A number of years ago, I picked up Mary Beth Chapman’s book, Choosing to SEE. Her transparency in sharing her story – in a remarkably refreshing, authentic way – was so encouraging to me. It was also a bit startling, to be honest. I’ve worked with authors, publishing, and personalities since 2000, and it is rare to see such vulnerability from those living a very public life. Getting a first-hand account of marriage, parenting, loss, fame, and all the challenges and celebrations in-between was also beautiful, and so encouraging to me as a leader. Such a relief to know that my beloved and I are normal in loving each other deeply but clearly not having it all together or being immune to heartache.
The most tender part of the book was Mary Beth’s adoption story of meeting her daughter for the first time. I remember reading it and weeping just before we started our own adoption journey. When we met our own sweet girl for the first time, Mary Beth’s narrative was running through my mind. There is something that is a bit unexplainable about how we become parents through adoption (not just on paper, but soul-deep) – a fierceness of love that I don’t think can be adequately be put into words. When we just about lost our daughter just months after she came home, I realized how fierce it really is. I think Mary Beth gets it.
Mary Beth’s husband, Steven Curtis Chapman, is releasing his own book on March 7th, and it’s truly a great book. It would have made sense to pick it because it’s brand new! However, I just couldn’t stop thinking about Choosing to SEE, and how personally it impacted me, so it became my Ellen’s Picks choice for January / February. All our lovely community members received a copy along with a package of tissues because it’s not an easy story to engage without some tears.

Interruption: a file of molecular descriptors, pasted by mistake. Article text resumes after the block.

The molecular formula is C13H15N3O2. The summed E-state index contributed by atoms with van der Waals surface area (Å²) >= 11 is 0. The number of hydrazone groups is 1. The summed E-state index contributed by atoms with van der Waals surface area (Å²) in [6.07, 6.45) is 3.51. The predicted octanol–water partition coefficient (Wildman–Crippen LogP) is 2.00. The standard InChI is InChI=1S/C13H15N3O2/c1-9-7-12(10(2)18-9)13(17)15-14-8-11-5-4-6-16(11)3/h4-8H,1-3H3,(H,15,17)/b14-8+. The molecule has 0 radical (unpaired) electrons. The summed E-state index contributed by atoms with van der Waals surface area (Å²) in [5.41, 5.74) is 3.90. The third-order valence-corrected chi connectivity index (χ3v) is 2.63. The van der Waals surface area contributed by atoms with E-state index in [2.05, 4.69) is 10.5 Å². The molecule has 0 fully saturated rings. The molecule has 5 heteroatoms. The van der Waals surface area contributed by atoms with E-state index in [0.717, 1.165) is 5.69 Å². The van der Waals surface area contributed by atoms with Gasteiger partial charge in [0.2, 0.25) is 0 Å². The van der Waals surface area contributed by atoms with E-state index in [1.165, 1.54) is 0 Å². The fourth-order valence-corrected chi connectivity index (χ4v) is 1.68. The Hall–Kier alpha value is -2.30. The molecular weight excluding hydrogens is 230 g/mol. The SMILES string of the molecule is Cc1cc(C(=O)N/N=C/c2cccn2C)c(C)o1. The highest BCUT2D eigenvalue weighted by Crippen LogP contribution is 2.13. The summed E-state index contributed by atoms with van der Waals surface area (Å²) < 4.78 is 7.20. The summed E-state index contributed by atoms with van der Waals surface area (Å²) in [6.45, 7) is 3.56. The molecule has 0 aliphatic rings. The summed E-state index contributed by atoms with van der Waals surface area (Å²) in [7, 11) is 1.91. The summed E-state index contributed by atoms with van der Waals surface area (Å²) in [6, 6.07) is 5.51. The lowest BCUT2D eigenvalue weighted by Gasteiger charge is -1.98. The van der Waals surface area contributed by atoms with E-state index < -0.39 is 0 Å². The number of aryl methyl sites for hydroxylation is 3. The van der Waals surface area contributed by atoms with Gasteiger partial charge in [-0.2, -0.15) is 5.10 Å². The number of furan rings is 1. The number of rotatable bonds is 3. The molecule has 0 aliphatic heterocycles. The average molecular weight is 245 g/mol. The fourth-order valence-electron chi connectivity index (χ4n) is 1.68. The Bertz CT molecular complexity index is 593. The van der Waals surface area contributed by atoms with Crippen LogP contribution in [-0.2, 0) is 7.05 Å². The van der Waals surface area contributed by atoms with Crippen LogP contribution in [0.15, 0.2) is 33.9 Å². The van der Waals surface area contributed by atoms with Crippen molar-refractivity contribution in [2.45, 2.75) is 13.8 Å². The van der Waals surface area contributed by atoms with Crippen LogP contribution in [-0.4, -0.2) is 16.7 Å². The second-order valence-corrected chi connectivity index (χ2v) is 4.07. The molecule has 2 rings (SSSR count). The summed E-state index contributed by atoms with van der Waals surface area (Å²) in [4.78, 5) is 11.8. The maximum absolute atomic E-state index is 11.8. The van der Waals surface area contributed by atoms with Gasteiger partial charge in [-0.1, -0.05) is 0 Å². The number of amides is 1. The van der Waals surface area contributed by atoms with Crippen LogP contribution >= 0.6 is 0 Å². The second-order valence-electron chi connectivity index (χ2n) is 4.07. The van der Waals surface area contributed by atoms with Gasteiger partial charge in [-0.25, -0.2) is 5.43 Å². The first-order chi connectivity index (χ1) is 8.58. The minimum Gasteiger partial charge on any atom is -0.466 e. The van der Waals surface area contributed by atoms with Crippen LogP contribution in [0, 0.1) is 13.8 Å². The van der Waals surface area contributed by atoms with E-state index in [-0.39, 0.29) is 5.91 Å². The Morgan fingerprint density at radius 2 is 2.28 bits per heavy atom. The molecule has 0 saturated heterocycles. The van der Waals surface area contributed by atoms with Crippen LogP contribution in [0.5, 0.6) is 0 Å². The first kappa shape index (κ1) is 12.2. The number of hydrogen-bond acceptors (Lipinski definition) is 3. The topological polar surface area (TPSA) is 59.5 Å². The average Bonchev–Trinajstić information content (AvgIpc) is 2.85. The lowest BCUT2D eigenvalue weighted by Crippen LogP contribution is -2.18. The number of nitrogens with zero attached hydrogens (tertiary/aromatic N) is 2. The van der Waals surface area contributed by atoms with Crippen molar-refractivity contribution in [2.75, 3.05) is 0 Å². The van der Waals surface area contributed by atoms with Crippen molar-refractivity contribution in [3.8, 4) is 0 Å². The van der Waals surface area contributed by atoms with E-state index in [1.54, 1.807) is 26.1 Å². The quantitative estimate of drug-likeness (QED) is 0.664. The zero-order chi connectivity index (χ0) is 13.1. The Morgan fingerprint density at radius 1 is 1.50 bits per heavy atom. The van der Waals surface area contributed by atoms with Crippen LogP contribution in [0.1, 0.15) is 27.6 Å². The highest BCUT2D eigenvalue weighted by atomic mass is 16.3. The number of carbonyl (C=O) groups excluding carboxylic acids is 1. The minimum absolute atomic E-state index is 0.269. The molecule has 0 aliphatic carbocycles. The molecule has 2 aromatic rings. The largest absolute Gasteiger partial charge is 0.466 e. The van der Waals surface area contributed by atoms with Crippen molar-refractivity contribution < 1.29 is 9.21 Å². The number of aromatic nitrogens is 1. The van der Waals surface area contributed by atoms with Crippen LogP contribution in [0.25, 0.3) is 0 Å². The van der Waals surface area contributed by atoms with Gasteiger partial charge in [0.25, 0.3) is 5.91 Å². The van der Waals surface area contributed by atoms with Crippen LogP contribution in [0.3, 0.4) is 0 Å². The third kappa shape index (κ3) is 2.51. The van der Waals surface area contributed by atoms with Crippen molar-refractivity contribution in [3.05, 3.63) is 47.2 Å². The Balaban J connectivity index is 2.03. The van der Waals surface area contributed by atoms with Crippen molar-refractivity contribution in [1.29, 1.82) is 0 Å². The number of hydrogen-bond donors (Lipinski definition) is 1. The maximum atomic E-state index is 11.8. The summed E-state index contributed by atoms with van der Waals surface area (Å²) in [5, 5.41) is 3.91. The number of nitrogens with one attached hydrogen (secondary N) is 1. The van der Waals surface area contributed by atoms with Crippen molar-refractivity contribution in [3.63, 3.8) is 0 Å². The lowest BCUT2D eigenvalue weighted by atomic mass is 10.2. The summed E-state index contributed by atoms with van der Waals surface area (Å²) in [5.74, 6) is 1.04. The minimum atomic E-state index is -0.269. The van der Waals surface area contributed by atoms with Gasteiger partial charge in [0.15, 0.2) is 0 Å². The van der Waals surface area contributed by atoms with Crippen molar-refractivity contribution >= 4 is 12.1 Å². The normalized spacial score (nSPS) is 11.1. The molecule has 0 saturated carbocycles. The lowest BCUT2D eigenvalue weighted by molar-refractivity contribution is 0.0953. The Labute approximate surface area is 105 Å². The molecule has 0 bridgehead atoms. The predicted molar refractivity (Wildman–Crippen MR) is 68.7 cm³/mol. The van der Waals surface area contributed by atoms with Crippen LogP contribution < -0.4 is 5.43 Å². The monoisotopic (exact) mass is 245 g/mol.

Through the pages of Choosing to SEE, Mary Beth started to feel like a friend to me. Someone I could be my authentic, imperfect self with. So, I thought for our Ellen’s Picks linkup this month, I’d ask her some questions – you know, friend to friend. If you choose to read this book (and I hope you will) you might just want an update on how her story has continued to unfold, so here it is!
- You’ve chosen to be really honest in your book. It was refreshing to me as a leader in ministry – but I think that this could be terrifying for others considering it. What has the response been?
I’m going to tell you a secret. In writing the book, I really felt like God asked me to write my story. He gave me my personal story to tell with all the hard, ugly bumpy not-so-neat parts, so I told it and I didn’t really search out responses from it. The responses and letters that found their way to me were “thank yous” for being honest and vulnerable, which was very encouraging.
Would you write the book the same way if you had to do it all over again?
Yes…. It was hard, but it’s the only way I could do it.
- As an adoptive mom, I especially appreciated your candidness about the day you met Shaoey and becoming her mom. What do you most want people to know about adoption?
Most people usually want to talk about the feelings toward biological children and adoptive children and how is it the same? How is it different?